Passive Wireless MEMS Microphones for Biomedical Applications

[+] Author and Article Information
A. S. Sezen, S. Sivaramakrishnan, S. Hur, R. Rajamani, W. Robbins, B. J. Nelson

 University of Minnesota, 1100 Mechanical Engineering, 111 Church Street SE, Minneapolis, MN 55455

J Biomech Eng 127(6), 1030-1034 (Jul 08, 2005) (5 pages) doi:10.1115/1.2049330 History: Received April 01, 2005; Revised July 08, 2005

This paper introduces passive wireless telemetry based operation for high frequency acoustic sensors. The focus is on the development, fabrication, and evaluation of wireless, batteryless SAW-IDT MEMS microphones for biomedical applications. Due to the absence of batteries, the developed sensors are small and as a result of the batch manufacturing strategy are inexpensive which enables their utilization as disposable sensors. A pulse modulated surface acoustic wave interdigital transducer (SAW-IDT) based sensing strategy has been formulated. The sensing strategy relies on detecting the ac component of the acoustic pressure signal only and does not require calibration. The proposed sensing strategy has been successfully implemented on an in-house fabricated SAW-IDT sensor and a variable capacitor which mimics the impedance change of a capacitive microphone. Wireless telemetry distances of up to 5 centimeters have been achieved. A silicon MEMS microphone which will be used with the SAW-IDT device is being microfabricated and tested. The complete passive wireless sensor package will include the MEMS microphone wire-bonded on the SAW substrate and interrogated through an on-board antenna. This work on acoustic sensors breaks new ground by introducing high frequency (i.e., audio frequencies) sensor measurement utilizing SAW-IDT sensors. The developed sensors can be used for wireless monitoring of body sounds in a number of different applications, including monitoring breathing sounds in apnea patients, monitoring chest sounds after cardiac surgery, and for feedback sensing in compression (HFCC) vests used for respiratory ventilation. Another promising application is monitoring chest sounds in neonatal care units where the miniature sensors will minimize discomfort for the newborns.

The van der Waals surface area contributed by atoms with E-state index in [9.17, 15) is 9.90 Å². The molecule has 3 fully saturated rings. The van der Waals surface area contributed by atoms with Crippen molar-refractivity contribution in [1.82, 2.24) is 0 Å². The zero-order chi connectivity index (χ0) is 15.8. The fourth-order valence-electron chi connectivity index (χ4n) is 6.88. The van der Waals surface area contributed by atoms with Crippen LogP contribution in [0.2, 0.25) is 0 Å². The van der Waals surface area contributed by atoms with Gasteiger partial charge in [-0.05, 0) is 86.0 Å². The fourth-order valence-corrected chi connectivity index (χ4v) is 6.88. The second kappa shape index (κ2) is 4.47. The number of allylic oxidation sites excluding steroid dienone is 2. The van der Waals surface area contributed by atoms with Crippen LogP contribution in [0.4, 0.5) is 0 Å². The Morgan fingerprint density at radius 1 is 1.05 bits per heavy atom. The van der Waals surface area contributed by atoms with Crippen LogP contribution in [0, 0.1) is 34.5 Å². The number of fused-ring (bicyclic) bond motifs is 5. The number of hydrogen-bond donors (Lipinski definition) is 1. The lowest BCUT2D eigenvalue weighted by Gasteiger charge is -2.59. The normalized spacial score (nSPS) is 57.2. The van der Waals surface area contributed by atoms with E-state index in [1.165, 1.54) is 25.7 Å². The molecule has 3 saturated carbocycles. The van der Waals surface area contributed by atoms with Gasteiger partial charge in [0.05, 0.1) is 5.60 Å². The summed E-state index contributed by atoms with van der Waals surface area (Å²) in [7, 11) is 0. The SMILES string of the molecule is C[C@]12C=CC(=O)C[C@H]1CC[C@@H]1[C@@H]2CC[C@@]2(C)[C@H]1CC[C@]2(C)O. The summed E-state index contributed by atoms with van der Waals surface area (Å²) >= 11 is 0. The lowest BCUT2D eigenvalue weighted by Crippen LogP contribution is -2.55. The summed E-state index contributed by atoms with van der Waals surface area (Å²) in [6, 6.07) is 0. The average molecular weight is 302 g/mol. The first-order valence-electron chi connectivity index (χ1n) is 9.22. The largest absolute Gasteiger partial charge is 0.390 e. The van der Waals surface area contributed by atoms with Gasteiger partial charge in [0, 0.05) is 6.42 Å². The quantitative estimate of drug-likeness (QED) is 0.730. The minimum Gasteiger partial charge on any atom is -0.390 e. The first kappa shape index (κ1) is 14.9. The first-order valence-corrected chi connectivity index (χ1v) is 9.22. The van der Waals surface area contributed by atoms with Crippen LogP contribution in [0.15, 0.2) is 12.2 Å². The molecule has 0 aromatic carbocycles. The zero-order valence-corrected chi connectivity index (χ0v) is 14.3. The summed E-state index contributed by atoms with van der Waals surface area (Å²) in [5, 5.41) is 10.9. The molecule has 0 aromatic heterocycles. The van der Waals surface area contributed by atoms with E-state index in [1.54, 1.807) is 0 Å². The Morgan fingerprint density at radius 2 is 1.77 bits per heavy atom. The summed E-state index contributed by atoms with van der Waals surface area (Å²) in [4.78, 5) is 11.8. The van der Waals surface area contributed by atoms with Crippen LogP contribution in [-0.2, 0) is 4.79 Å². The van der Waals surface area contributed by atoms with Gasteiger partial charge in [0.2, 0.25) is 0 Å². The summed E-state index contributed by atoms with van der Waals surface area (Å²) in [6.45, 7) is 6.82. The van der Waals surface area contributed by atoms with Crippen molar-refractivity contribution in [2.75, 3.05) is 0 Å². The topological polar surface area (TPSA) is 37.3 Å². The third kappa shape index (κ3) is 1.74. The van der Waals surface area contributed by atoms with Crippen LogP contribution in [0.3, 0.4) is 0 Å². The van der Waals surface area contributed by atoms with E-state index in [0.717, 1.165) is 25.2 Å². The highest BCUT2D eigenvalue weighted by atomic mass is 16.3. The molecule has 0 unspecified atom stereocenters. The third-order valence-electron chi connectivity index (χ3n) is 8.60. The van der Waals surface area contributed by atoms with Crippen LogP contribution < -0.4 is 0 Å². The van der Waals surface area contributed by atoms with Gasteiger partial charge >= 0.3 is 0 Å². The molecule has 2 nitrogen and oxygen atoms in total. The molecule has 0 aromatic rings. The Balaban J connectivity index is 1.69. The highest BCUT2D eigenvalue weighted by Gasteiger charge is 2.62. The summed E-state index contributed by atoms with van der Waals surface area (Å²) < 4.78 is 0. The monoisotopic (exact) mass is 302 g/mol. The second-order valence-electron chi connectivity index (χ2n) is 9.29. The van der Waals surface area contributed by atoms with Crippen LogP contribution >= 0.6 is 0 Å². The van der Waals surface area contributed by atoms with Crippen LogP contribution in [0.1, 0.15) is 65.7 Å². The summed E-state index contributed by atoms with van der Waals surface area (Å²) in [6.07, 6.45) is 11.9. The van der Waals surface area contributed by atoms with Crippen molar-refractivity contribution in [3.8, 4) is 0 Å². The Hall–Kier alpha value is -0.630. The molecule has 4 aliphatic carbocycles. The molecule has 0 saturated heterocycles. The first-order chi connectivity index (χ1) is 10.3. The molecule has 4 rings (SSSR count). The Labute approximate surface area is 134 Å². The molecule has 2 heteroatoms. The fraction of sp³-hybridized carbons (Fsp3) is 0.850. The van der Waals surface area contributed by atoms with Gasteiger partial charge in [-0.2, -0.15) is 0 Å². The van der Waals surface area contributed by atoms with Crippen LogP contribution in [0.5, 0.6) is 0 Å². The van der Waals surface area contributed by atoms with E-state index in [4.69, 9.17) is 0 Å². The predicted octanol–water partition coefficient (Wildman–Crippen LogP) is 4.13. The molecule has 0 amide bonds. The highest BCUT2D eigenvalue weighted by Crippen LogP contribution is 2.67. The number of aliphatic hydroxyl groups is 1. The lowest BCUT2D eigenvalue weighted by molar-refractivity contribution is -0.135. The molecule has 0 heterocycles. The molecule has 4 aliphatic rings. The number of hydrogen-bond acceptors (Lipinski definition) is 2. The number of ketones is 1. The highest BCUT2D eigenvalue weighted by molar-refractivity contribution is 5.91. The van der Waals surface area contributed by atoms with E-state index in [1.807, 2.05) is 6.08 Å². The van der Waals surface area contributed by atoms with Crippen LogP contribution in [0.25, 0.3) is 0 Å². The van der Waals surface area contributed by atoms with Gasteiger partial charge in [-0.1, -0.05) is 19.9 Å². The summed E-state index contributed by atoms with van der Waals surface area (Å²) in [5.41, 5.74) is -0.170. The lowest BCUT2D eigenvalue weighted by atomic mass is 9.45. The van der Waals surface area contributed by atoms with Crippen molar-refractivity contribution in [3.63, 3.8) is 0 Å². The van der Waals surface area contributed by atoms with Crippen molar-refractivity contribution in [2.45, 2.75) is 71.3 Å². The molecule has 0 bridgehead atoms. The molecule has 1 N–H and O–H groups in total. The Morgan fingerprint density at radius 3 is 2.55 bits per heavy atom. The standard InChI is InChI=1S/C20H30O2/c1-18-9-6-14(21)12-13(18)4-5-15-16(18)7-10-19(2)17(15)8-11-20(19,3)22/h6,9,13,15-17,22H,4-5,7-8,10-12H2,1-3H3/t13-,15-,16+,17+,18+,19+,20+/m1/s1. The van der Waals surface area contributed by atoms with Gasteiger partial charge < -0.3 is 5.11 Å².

Copyright © 2005 by American Society of Mechanical Engineers
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Figure 1

A typical SAW device configuration for passive wireless impedance sensing

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Figure 2

(a) Experimental results showing acoustic reflectivity with changing capacitance. (b) Simulated relationship between the acoustic pressure and the corresponding capacitance.

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Figure 3

The microfabrication process for the silicon MEMS microphone

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Figure 4

(a), (b) The fabricated surface acoustic wave sensor with 2.5μm wide IDT fingers. (c) The microfabricated silicon MEMS microphone.

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Figure 5

Data showing the 400ns SAW-IDT interrogation pulse and its reflection

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Figure 6

Experimental setup for testing the varactor-controlled SAW-IDT sensor

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Figure 7

Experimental results (a) Comparison of the power spectral density of the input and measured signals. (b) Comparison of the original and passive wirelessly retrieved signals.




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